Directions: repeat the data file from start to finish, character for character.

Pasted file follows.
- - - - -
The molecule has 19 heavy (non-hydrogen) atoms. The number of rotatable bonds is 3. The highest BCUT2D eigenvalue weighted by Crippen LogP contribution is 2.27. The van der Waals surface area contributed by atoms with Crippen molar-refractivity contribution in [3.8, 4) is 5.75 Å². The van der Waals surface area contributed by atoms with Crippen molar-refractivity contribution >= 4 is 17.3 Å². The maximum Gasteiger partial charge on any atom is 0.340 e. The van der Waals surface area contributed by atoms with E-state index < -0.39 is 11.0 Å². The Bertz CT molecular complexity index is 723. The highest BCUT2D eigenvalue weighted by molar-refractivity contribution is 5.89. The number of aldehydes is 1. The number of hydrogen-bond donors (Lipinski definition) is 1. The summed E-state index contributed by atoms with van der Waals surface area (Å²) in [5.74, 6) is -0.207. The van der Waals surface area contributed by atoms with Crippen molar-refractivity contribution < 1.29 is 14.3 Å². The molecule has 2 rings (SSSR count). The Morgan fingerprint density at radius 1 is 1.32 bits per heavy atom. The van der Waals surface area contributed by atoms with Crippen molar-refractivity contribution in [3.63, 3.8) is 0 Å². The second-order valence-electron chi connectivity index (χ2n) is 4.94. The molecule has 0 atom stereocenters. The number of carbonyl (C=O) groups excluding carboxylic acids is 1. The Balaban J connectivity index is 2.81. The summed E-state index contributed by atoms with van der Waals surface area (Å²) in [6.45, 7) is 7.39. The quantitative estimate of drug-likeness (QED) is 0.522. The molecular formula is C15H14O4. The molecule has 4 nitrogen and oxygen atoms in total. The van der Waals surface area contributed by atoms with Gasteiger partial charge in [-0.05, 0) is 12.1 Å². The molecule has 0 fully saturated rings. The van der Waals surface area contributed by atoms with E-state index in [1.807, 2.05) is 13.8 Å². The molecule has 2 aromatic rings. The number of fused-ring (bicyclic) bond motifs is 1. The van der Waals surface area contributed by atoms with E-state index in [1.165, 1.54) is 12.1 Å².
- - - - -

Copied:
The molecule has 19 heavy (non-hydrogen) atoms. The number of rotatable bonds is 3. The highest BCUT2D eigenvalue weighted by Crippen LogP contribution is 2.27. The van der Waals surface area contributed by atoms with Crippen molar-refractivity contribution in [3.8, 4) is 5.75 Å². The van der Waals surface area contributed by atoms with Crippen molar-refractivity contribution >= 4 is 17.3 Å². The maximum Gasteiger partial charge on any atom is 0.340 e. The van der Waals surface area contributed by atoms with E-state index < -0.39 is 11.0 Å². The Bertz CT molecular complexity index is 723. The highest BCUT2D eigenvalue weighted by molar-refractivity contribution is 5.89. The number of aldehydes is 1. The number of hydrogen-bond donors (Lipinski definition) is 1. The summed E-state index contributed by atoms with van der Waals surface area (Å²) in [5.74, 6) is -0.207. The van der Waals surface area contributed by atoms with Crippen molar-refractivity contribution < 1.29 is 14.3 Å². The molecule has 2 rings (SSSR count). The Morgan fingerprint density at radius 1 is 1.32 bits per heavy atom. The van der Waals surface area contributed by atoms with Crippen molar-refractivity contribution in [3.63, 3.8) is 0 Å². The second-order valence-electron chi connectivity index (χ2n) is 4.94. The molecule has 0 atom stereocenters. The number of carbonyl (C=O) groups excluding carboxylic acids is 1. The Balaban J connectivity index is 2.81. The summed E-state index contributed by atoms with van der Waals surface area (Å²) in [6.45, 7) is 7.39. The quantitative estimate of drug-likeness (QED) is 0.522. The molecular formula is C15H14O4. The molecule has 4 nitrogen and oxygen atoms in total. The van der Waals surface area contributed by atoms with Gasteiger partial charge in [-0.05, 0) is 12.1 Å². The molecule has 0 fully saturated rings. The van der Waals surface area contributed by atoms with E-state index in [1.807, 2.05) is 13.8 Å². The molecule has 2 aromatic rings. The number of fused-ring (bicyclic) bond motifs is 1. The van der Waals surface area contributed by atoms with E-state index in [1.165, 1.54) is 12.1 Å².